Politics - News Analysis

WH Reporter Gets Flamed on Social Media for Accusing Kamala of Using a ‘Fake’ French Accent

You know, you can just NOT write up the stuff you think is dumb, ma'am.

Jennifer Jacobs, a White House reporter for Bloomberg News, is probably regretting her decision to post a pretty dumb tweet on Friday. There comes a time for any journalist to examine if the thing they’re about to report on is worth reporting, and Jacobs seems to be a poor judge of that worthiness.

The backstory is that conservatives, desperate to portray any word or action from any liberal as hypocritically offensive, began floating a story about Vice President Kamala Harris this week, accusing her of adopting a “fake French accent” while visiting the country.

But the most annoying thing about conservatives’ faux-outrage at things like Obama’s tan suit or the order of Joe Biden’s words while he recounts an old story is when mainstream media picks up the story as though it has some merit. These things are literally non-stories made up by Republicans specifically and obviously to jab at Democrats.

Seeing nonsense like this legitimized by an actual reporter is infuriating.

Jacobs tweeted:

“Some critics,” Jen? Who are they? This sounds an awful lot like Donald Trump saying “a lot of people have told me,” when we know in fact that there is no one who has told him the thing he’s about to say.

Just take the claim as being as ridiculous as it is. Have none of these critics ever watched an NFL football game where the players introduce themselves on the broadcast and literally half of them say they’re from “THEE Ohio State”? I bet they don’t think those guys sound French.

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Jacobs caught some flak, though, and rightfully so. Even the New York Times‘s Maggie Haberman called her out on “some critics”:

Jacobs tried to defend herself, but the damage was done.

Everyone saw Jacobs’ tweet for exactly what it was — an unnecessary amplification of an already-silly topic. Hardball host Matt Negrin tweeted:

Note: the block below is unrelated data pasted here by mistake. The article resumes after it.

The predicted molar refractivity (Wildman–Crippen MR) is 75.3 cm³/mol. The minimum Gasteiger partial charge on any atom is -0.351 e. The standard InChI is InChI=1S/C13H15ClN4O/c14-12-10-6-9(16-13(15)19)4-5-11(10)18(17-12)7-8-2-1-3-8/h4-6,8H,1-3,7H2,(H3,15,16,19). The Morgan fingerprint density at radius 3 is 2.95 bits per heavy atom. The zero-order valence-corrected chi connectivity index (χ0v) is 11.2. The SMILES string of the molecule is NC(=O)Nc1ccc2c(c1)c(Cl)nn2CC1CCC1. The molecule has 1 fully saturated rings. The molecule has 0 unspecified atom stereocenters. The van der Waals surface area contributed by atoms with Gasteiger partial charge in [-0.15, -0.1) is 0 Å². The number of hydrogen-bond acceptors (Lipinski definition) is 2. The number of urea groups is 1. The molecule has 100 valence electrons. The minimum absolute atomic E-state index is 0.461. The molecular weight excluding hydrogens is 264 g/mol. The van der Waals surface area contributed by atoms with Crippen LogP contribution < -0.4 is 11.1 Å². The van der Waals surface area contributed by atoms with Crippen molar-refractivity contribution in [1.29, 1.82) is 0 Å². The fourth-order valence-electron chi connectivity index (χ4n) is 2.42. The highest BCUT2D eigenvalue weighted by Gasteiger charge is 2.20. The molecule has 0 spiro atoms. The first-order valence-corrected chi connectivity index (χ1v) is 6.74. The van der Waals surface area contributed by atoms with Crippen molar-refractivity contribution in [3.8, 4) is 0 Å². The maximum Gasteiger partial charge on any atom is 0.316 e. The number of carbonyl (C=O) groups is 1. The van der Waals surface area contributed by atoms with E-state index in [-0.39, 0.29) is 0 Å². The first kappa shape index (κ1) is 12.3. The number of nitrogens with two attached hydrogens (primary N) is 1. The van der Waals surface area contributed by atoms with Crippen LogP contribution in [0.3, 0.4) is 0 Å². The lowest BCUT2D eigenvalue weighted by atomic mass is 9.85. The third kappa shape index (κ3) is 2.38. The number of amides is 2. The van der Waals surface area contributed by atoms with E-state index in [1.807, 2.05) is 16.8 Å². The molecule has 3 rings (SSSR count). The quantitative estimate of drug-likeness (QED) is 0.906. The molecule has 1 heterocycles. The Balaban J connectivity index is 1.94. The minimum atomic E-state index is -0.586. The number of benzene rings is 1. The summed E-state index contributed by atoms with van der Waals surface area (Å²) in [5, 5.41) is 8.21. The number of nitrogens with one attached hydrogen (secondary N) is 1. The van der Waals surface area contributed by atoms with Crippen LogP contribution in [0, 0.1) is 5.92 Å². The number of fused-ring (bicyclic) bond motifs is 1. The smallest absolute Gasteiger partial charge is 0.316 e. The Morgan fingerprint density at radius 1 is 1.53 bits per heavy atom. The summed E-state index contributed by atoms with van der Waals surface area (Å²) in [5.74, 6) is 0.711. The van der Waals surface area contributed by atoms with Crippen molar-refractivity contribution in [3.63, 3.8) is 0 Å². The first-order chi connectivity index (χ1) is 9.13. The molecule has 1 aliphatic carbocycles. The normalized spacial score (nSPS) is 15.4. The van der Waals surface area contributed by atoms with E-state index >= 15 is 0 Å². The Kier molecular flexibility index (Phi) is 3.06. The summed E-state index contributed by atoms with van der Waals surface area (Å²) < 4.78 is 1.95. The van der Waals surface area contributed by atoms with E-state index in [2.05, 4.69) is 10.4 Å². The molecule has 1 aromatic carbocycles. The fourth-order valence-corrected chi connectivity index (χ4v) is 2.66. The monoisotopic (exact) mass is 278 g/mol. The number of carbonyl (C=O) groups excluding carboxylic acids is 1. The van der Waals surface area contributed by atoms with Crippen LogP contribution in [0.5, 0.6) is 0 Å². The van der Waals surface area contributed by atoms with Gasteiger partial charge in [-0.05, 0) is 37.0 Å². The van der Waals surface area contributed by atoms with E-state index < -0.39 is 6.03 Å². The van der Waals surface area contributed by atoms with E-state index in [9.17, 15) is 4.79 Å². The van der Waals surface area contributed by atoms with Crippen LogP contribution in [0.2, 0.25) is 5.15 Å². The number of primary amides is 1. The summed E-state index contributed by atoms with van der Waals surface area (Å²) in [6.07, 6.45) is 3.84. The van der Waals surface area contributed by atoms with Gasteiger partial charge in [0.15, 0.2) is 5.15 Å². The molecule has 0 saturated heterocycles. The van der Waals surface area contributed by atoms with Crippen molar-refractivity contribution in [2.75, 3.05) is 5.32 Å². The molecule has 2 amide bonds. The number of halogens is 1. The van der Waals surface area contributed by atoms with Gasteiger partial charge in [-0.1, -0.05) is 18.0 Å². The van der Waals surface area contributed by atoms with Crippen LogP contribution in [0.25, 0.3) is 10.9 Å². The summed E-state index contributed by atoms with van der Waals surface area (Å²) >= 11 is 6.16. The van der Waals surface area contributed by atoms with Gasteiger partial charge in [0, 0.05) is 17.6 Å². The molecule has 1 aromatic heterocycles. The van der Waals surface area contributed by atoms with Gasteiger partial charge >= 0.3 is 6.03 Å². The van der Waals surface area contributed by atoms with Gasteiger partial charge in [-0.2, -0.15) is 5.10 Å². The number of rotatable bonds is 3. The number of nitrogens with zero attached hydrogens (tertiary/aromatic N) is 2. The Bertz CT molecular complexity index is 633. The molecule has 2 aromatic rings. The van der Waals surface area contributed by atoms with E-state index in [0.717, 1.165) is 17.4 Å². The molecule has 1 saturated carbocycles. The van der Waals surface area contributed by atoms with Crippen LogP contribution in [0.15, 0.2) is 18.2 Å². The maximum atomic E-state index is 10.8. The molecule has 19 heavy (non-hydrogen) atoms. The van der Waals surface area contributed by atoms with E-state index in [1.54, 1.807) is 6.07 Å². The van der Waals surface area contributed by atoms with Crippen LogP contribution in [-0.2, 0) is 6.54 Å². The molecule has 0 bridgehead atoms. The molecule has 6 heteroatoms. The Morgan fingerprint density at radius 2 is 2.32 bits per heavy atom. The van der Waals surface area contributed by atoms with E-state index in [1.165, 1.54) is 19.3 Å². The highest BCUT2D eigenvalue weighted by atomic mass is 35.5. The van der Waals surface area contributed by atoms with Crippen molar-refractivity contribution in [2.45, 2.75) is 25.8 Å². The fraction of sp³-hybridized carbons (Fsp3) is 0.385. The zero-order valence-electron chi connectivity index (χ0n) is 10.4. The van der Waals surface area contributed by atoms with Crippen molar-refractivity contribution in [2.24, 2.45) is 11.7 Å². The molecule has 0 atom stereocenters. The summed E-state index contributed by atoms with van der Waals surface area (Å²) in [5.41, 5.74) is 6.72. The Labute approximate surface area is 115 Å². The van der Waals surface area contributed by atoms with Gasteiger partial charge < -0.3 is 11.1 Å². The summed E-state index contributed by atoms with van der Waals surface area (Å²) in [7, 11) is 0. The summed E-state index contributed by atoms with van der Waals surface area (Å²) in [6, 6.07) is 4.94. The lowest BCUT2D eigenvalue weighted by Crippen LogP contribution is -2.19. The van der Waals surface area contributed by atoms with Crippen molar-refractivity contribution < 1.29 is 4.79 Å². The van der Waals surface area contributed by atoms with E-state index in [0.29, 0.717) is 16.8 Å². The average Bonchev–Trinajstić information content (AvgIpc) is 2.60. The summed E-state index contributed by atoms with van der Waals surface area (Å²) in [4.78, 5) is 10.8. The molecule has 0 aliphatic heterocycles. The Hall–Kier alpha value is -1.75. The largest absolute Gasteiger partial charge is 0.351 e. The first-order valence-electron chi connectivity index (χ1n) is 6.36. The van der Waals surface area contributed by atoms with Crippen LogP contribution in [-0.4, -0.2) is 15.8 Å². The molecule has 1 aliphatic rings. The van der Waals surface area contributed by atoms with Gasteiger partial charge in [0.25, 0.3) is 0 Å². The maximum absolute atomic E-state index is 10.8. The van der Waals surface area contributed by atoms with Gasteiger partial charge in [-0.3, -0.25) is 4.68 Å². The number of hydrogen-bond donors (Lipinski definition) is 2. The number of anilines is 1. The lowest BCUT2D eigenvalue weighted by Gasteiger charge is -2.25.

The news industry allows reporters to amplify bad-faith Republican propaganda without fear of discipline because the default starting point for political news-gathering is ‘what are my Republican friends saying in the group chat?

Intercept writer Dan Moritz-Rabson noted:

‘Some critics’ gives a lot of credit to Josh Hawley’s press secretary and right wing groups whose mission is to create scandal where there isn’t one. The critics/supporters dichotomy is a bad press tactic that gives equal weight to 2 sides, even when that balance isn’t merited.

Hey, Jen. Let’s stick to the real stories and not give any more airtime to what the Republicans want people to be talking about when there are actual grownups doing grownup things.

Others were just as angry:

Andrew Simpson
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Andrew is a dark blue speck in deep red Southwestern Arizona, writing with the conviction of 17 years at the keyboard and too much politics to even stand. When not furiously stabbing the keys on breaking news stories, he writes poetry, prose, essays, haiku, lectures, stories for grief therapy, wedding ceremonies, detailed instructions on making doughnuts from canned biscuit dough (more sugar than cinnamon — duh), and equations to determine the airspeed velocity of an unladen swallow. A wife, three kids, and a grandson round out the story, and in his spare time, Andrew loves to think about how nice it would be to have spare time.


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